Front Page Titles (by Subject) ESTIMATE OF THE VARIOUS TENURES IN USE IN FRANCE BEFORE THE REVOLUTION. - The Old Regime and the Revolution
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ESTIMATE OF THE VARIOUS TENURES IN USE IN FRANCE BEFORE THE REVOLUTION. - Alexis de Tocqueville, The Old Regime and the Revolution 
The Old Regime and the Revolution, trans John Bonner (New York: Harper & Brothers, 1856).
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ESTIMATE OF THE VARIOUS TENURES IN USE IN FRANCE BEFORE THE REVOLUTION.
We only know in France, says the author, three kinds of real estate:
1st. The franc-aleu, which is a freehold, exempt from all burdens, and subject to no seigniorial dues or rights, either beneficial or honorary.
Francs-aleux are either noble or common (roturiers). Noble francs-aleux carry with them a right of jurisdiction, or they have feuds or lands held by cens depending on them. They are divided according to feudal law. Common francs-aleux have no jurisdiction, or feuds, or lands held by cens. They are divided according to the ordinary rules (roturièrement). The author considers that the holders of francs-aleux are the only landholders who enjoy a complete right of property.
The franc-aleu was valued higher than any other kind of tenure. The customs of Auvergne and Burgundy valued it 21/2 per cent. The author thinks that 31/3 per cent. would be a better valuation.
It must be noticed that common francs-aleux, existing within the limits of a seigniorial jurisdiction, were dependent thereon. It was not a sign of subjection to the seignior, but an acknowledgment of the jurisdiction of courts which took the place of the royal tribunals.
2d. Lands held by feudal tenure (à fief).
3d. Lands paying cens, or, as they are here called in law, rotures.
The valuation of lands held by feudal tenure was the lower in proportion to the feudal burdens laid upon them. In some customs, and in that part of the country which was governed by written law, feuds paid nothing but “la bouche et les mains,” that is to say, feudal homage. In other customs, such as Burgundy, feuds not only owed homage, but were what was called de danger; that is to say, they were liable to commise, or feudal confiscation, when the owner took possession of them without having rendered “fealty and homage.” Other customs, such as that of Paris, for instance, and many more, declared feuds subject not only to fealty and homage, but likewise to re-emption, quint and requint. Others again, such as that of Poitou and some others, burdened them with a fine on the oath of fealty (chambellage), and service on horseback, etc.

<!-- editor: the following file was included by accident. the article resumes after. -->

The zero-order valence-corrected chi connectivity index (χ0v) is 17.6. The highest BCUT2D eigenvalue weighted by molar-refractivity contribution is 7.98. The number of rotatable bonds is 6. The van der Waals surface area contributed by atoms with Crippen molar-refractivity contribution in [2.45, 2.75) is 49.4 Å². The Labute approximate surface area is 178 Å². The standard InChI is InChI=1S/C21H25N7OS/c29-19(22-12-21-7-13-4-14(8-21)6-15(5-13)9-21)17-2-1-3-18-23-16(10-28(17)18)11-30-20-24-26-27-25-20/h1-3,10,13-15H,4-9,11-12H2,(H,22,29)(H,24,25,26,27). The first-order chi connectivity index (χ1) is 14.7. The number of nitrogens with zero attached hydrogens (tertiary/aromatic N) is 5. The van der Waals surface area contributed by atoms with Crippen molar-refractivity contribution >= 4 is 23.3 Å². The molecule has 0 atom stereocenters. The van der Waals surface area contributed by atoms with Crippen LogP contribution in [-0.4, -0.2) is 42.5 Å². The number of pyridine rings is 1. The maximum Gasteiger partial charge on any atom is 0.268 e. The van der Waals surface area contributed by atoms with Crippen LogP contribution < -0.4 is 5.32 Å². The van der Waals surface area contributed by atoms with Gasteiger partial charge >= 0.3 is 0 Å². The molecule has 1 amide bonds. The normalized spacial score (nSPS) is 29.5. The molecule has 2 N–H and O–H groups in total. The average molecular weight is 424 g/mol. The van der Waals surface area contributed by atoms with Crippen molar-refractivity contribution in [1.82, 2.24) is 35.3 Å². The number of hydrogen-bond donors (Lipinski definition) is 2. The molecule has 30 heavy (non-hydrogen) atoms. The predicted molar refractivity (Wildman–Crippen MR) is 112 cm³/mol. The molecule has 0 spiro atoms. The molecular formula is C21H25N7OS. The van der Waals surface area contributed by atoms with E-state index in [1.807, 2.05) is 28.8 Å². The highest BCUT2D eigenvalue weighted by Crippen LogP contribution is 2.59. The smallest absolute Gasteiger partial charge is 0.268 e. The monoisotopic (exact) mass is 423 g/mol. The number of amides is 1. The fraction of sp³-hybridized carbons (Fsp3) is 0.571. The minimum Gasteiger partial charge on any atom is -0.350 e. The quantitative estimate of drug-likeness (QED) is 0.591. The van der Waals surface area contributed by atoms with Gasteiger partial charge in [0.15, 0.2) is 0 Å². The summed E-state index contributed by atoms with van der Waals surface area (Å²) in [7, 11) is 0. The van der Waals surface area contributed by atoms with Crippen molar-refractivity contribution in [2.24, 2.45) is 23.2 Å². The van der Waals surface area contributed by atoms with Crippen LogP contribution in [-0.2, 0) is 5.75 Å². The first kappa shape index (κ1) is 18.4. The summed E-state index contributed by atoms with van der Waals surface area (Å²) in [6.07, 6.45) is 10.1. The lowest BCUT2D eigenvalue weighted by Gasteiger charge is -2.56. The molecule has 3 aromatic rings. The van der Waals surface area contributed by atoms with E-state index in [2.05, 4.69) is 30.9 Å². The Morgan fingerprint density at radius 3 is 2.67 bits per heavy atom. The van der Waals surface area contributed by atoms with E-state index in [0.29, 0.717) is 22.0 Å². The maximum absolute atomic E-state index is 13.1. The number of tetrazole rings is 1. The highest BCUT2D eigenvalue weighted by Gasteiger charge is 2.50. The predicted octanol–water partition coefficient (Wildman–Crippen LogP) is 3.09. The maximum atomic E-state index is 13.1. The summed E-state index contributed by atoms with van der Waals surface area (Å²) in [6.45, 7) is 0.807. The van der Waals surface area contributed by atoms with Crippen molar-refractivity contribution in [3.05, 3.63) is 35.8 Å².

The first class of feuds must be valued higher than the others. The custom of Paris set them down at five per cent., which the author thinks very reasonable.
To arrive at a valuation of lands held en roture and those subject to cens, they must be divided into three classes:
The first two classes of lands en roture were common enough in the eighteenth century. The third was rare. The first, says the author, must be valued higher than the second, the second than the third. Indeed, landholders of the third class can hardly be called owners, in the strict sense of the word, as they can not alienate their property without leave from the seignior.
Terriers.—The feudal lawyers I have quoted furnish the following rules for drawing up or renewing the seigniorial registers called terriers, which I have mentioned in the text. The terrier, as is known, was a great register, in which all the deeds establishing rights belonging to the seigniory, whether beneficial or honorary, real, personal, or mixed, were entered at length. It contained all the declarations of the copyholders, the customs of the seigniory, quit-rent leases, etc. In the custom of Paris, the authors say that seigniors may renew their terriers every thirty years at the expense of the copyholders. They add, however, that “one is fortunate to find a fresh one every century.” The terrier could not be renewed (it was a troublesome formality for all those who held under the seignior) without obtaining an authorization which was called lettres à terrier. When the seigniory was within the jurisdiction of several Parliaments, this was obtained from the high chancellor; in other cases it was procured from the Parliament. The court named the notary, before whom all vassals, noblemen and commoners, copyholders, emphyteutic lessees, and persons amenable to the seigniorial jurisdiction, were bound to appear. A plan of the seigniory was required to be attached to the terrier.
Besides the terriers, there were kept in each seigniory other registers called lièves, in which the seigniors or their stewards entered the sums they had received from their copyholders, with their names, and the dates of the payments.